The outermost leaves of a lettuce are the ones with the highest levels of nutrients, but they are quite fragile. That’s why a store should always keep lettuce under refrigeration or at least laying over some ice to remain fresh produce. As for the smell of a lettuce? It should be earthy and a bit aromatic but always with a natural scent. Any strong or artificial smells might indicate the use of pesticides.

Related: How to Select Fresh and Ripe Fruit – Part 1

Okra

This exotic African-origin vegetable has a very fresh, yet strong flavor. If you want to look for an okra in the best condition, the best indicator will be a bright green color and feels firm yet not hard. Pick okras that are no more than 4 inches long and have no bruising or blemishes on its skin. Okra presents in slim and thick versions, which are both acceptable depending on the recipe you want to cook.

Potatoes

The best indicator of a fresh potato are its texture and color It should feel firm enough when you squeeze it and it should look yellow to brown, never green. Even though potatoes have skin that must be peeled before eating, you should always look for the ones that are as smooth as possible. Check for cuts or bruises in the skin because they could lead to bacteria accumulation. The size of a potato is no indicator of its freshness, but it’s always best to go for medium-sized ones with well-rounded shapes. If you discover one of your potatoes has sprouted before you eat it, just remove the sprouts and cook it. As long as the potato isn’t wrinkled or looks old it’s safe to eat it.

Radishes

If you haven’t paid attention, radishes also need to be picked thoroughly. A fresh radish should be firm, with a smooth surface that has a bright red color. The top (or head) of a fresh radish should look green and healthy, and you should avoid radishes that have spots or discolorations of any kind.

Related: How to Select Fresh and Ripe Fruit – Part 2

Bell Peppers

Common bell peppers are far from spicy and come in 4 different colors: red, yellow, orange and green. Believe it or not, peppers come in female or male versions. 4 pointed peppers are female and 3 pointed ones are male. The female kind is best to eat raw and the male one is best for cooking. Either way all bell peppers that are fresh must be firm, evenly shaped and make a hollow sound when you tap them. The flesh of the pepper must be firm and shiny, without bumps, stains or cuts. The stem of a fresh bell pepper looks straight and tight, but not dry.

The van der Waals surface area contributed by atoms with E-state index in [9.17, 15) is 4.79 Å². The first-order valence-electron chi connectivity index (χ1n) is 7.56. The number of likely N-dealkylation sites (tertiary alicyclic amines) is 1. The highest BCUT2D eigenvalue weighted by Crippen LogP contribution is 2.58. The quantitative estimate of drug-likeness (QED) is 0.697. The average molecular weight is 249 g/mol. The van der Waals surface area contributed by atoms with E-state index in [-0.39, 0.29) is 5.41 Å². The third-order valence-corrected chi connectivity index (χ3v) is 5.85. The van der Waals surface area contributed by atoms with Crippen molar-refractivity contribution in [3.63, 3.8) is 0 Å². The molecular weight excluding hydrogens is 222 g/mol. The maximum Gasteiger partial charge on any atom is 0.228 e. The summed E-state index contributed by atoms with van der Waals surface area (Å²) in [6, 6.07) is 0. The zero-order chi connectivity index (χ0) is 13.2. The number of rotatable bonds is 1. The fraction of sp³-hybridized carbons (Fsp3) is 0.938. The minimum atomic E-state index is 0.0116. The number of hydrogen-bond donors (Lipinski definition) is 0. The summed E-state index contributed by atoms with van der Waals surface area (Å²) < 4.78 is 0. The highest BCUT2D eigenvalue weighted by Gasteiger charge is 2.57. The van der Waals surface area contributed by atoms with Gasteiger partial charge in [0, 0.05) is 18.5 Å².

Brussel Sprouts

These fresh vegetables can be eaten grilled, roasted, sauteed and even shredded. If you want to pick fresh brussel sprouts look for bright green heads with tightly closed leaves. The heads must be heavy when you lift them and should feel firm. Of course, check for the right color and avoid brussel sprouts with yellowing spots.

Onions

Since onions come in different sizes, shapes and colors, these 3 features are no indicator of a fresh onion. The first thing to look for in onions is the surface. It should have shiny, thin and smooth skin. As opposed to most vegetables, onions should look “dry” on the outside. When an onion looks wet or humid it might not be at its best anymore. Fresh onions are firm when you press them, and the narrower the rings of the onion the better. If you see a sprouted onion try to avoid it. They’re not poisonous or dangerous but they might be a little mushy.

As you see, choosing only the freshest vegetables could save you some precious time in the kitchen trying to make them work in the recipe; and it could also save you lots of money you could lose by having to throw them away because they spoiled quickly. Keep track of the tips in this list and always have your fridge and pantry stocked with the highest quality ingredients and fresh produce!

Related: Simple Ways to Keep Your Fruits and Veggies Fresh